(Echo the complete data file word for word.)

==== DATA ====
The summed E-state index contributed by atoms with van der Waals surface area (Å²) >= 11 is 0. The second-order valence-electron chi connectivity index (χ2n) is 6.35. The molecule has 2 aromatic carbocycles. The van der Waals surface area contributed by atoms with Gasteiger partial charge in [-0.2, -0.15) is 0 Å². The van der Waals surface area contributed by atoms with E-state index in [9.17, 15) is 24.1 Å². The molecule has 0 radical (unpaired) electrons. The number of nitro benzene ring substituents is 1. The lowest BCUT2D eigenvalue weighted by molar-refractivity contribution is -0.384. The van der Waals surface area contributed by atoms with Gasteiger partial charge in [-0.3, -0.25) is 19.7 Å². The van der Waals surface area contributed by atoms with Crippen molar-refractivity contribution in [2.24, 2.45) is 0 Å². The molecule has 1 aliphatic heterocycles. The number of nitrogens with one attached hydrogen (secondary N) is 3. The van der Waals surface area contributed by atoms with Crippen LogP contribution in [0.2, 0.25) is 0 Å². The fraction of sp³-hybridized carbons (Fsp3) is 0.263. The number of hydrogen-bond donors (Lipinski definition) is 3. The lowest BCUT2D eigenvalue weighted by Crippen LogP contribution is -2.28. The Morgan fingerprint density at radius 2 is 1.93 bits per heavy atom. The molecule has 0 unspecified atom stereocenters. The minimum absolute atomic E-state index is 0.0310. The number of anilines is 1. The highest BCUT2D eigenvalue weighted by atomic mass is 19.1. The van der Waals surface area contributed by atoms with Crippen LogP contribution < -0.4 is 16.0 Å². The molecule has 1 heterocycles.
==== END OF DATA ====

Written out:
The summed E-state index contributed by atoms with van der Waals surface area (Å²) >= 11 is 0. The second-order valence-electron chi connectivity index (χ2n) is 6.35. The molecule has 2 aromatic carbocycles. The van der Waals surface area contributed by atoms with Gasteiger partial charge in [-0.2, -0.15) is 0 Å². The van der Waals surface area contributed by atoms with E-state index in [9.17, 15) is 24.1 Å². The molecule has 0 radical (unpaired) electrons. The number of nitro benzene ring substituents is 1. The lowest BCUT2D eigenvalue weighted by molar-refractivity contribution is -0.384. The van der Waals surface area contributed by atoms with Gasteiger partial charge in [-0.3, -0.25) is 19.7 Å². The van der Waals surface area contributed by atoms with Crippen molar-refractivity contribution in [2.24, 2.45) is 0 Å². The molecule has 1 aliphatic heterocycles. The number of nitrogens with one attached hydrogen (secondary N) is 3. The van der Waals surface area contributed by atoms with Crippen LogP contribution in [0.2, 0.25) is 0 Å². The fraction of sp³-hybridized carbons (Fsp3) is 0.263. The number of hydrogen-bond donors (Lipinski definition) is 3. The lowest BCUT2D eigenvalue weighted by Crippen LogP contribution is -2.28. The Morgan fingerprint density at radius 2 is 1.93 bits per heavy atom. The molecule has 0 unspecified atom stereocenters. The minimum absolute atomic E-state index is 0.0310. The number of anilines is 1. The highest BCUT2D eigenvalue weighted by atomic mass is 19.1. The van der Waals surface area contributed by atoms with Crippen LogP contribution < -0.4 is 16.0 Å². The molecule has 1 heterocycles.